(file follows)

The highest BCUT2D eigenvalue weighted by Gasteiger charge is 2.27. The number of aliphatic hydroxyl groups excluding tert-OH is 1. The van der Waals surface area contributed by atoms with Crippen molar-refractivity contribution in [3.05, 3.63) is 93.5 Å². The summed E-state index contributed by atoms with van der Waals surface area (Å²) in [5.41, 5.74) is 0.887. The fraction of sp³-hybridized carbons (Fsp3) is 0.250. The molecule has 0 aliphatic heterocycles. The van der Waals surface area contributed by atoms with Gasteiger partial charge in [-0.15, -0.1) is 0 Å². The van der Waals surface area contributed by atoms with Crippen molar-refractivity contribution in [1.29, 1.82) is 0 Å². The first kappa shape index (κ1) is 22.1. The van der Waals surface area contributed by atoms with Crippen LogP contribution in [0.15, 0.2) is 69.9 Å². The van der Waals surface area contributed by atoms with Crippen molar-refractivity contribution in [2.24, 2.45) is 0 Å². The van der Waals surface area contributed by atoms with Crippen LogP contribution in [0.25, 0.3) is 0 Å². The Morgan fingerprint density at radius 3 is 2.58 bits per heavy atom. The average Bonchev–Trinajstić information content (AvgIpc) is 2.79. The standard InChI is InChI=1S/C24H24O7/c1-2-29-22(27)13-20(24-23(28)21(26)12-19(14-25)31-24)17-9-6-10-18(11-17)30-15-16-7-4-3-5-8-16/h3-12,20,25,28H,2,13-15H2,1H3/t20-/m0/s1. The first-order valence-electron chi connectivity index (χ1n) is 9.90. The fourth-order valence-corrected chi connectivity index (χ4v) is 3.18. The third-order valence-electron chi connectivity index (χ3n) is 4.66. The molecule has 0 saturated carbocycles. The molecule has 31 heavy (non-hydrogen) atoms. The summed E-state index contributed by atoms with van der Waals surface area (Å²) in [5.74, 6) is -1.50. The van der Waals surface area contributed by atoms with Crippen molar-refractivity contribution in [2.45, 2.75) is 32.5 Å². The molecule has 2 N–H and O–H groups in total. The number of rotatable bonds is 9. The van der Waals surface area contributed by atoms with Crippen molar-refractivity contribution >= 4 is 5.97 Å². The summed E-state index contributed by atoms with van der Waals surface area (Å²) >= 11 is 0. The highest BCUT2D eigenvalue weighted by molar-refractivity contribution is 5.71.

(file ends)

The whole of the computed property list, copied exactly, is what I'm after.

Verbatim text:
The highest BCUT2D eigenvalue weighted by Gasteiger charge is 2.27. The number of aliphatic hydroxyl groups excluding tert-OH is 1. The van der Waals surface area contributed by atoms with Crippen molar-refractivity contribution in [3.05, 3.63) is 93.5 Å². The summed E-state index contributed by atoms with van der Waals surface area (Å²) in [5.41, 5.74) is 0.887. The fraction of sp³-hybridized carbons (Fsp3) is 0.250. The molecule has 0 aliphatic heterocycles. The van der Waals surface area contributed by atoms with Gasteiger partial charge in [-0.15, -0.1) is 0 Å². The van der Waals surface area contributed by atoms with Crippen molar-refractivity contribution in [1.29, 1.82) is 0 Å². The first kappa shape index (κ1) is 22.1. The van der Waals surface area contributed by atoms with Crippen LogP contribution in [0.15, 0.2) is 69.9 Å². The van der Waals surface area contributed by atoms with Crippen molar-refractivity contribution in [2.24, 2.45) is 0 Å². The van der Waals surface area contributed by atoms with Crippen LogP contribution in [0.25, 0.3) is 0 Å². The Morgan fingerprint density at radius 3 is 2.58 bits per heavy atom. The average Bonchev–Trinajstić information content (AvgIpc) is 2.79. The standard InChI is InChI=1S/C24H24O7/c1-2-29-22(27)13-20(24-23(28)21(26)12-19(14-25)31-24)17-9-6-10-18(11-17)30-15-16-7-4-3-5-8-16/h3-12,20,25,28H,2,13-15H2,1H3/t20-/m0/s1. The first-order valence-electron chi connectivity index (χ1n) is 9.90. The fourth-order valence-corrected chi connectivity index (χ4v) is 3.18. The third-order valence-electron chi connectivity index (χ3n) is 4.66. The molecule has 0 saturated carbocycles. The molecule has 31 heavy (non-hydrogen) atoms. The summed E-state index contributed by atoms with van der Waals surface area (Å²) in [5.74, 6) is -1.50. The van der Waals surface area contributed by atoms with Crippen molar-refractivity contribution in [2.45, 2.75) is 32.5 Å². The molecule has 2 N–H and O–H groups in total. The number of rotatable bonds is 9. The van der Waals surface area contributed by atoms with Crippen molar-refractivity contribution >= 4 is 5.97 Å². The summed E-state index contributed by atoms with van der Waals surface area (Å²) >= 11 is 0. The highest BCUT2D eigenvalue weighted by molar-refractivity contribution is 5.71.